Monday, March 31, 2014
the serpent's tale
the serpent's tale
mistress of the art of death #2
Since she solved a particularly nasty case of a child murder using her forensic skills, Adelia Aguilar is deemed too valuable to send back to the School of Medicine in Salerno where she was trained. Instead, King Henry II has decided to keep her in England. This is bad news for Adelia - in free-thinking Salerno, women doctors are accepted but in twelfth-century England they're unheard of and regarded as witches. Under suspicion, and with her illegitimate child, Adelia is forced to live and practice in the secrecy of Cambridgeshire's fenland. But at Henry's court, terrible things are happening. Out of jealousy, Queen Eleanor of Aquitaine is not only stirring up revolt against her husband, rumor has it that she has also poisoned Fair Rosamund Clifford - the King's favorite mistress. If Henry believes the stories, England will be torn apart as King battles Queen. In a race against time to prove that Eleanor is at least innocent of Rosamund's murder, Adelia is recruitd by Rowley, her former lover and father of her child, to help avoid a civil war. It isn't easy. An assassin is on the loose and so is Queen Eleanor with a small army. Adelia encounters both as, in the middle of a terrible medieval winter, she tries to pierce the physical and metaphorical maze that surrounds Rosamund's tower and they mystery of the dead woman who lies frozen inside.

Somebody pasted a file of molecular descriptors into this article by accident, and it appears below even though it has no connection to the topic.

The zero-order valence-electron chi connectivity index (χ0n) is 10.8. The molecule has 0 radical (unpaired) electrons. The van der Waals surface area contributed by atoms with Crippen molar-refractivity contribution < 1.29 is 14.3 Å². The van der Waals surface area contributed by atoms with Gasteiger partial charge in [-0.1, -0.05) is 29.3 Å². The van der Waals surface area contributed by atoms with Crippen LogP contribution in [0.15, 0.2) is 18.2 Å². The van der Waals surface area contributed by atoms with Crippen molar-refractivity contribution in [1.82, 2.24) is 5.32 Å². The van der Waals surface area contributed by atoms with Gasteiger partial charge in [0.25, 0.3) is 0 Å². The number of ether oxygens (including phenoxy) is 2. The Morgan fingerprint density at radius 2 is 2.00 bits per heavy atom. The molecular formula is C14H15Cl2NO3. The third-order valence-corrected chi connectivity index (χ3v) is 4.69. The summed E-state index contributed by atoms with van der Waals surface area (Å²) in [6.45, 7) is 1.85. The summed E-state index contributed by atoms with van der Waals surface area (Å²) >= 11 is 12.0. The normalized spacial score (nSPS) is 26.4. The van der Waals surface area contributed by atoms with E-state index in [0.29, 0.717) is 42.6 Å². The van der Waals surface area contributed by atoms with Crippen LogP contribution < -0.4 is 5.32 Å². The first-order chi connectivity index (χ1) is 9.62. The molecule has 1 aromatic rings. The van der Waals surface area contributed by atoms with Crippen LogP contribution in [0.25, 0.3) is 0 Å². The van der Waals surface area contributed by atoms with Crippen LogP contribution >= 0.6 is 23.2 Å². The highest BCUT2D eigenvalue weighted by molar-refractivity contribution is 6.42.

Historical fiction is not my favorite genre. It's not even my second favorite genre. In fact, I think I can count on one hand the number of historical fiction books I've read. Ariana Franklin's Mistress of the Art of Death was a book I read for a book group years ago and I loved it. The idea of a woman medical examiner back in the twelfth century was fascinating and the murders she was solving were captivating.
This time around I wasn't so enamored with this Mistress. Adelia is the same, for the most part, but this story wasn't my cup of tea. Too much talk of kings and queens and treason and plotting and God. There were so many characters to keep track of I would forget who was who and the way that Franklin cloaks her mystery from the reader makes things confusing at times. As if I'm missing something. And I guess I am. I was frustrated with Rowley and irritated at Adelia's forced citizenship.
Had this been the first book of Adelia I wouldn't have read any more after it. As it stands I did purchase the third book so I'll probably read that one as well. Hopefully the case will be more up my alley.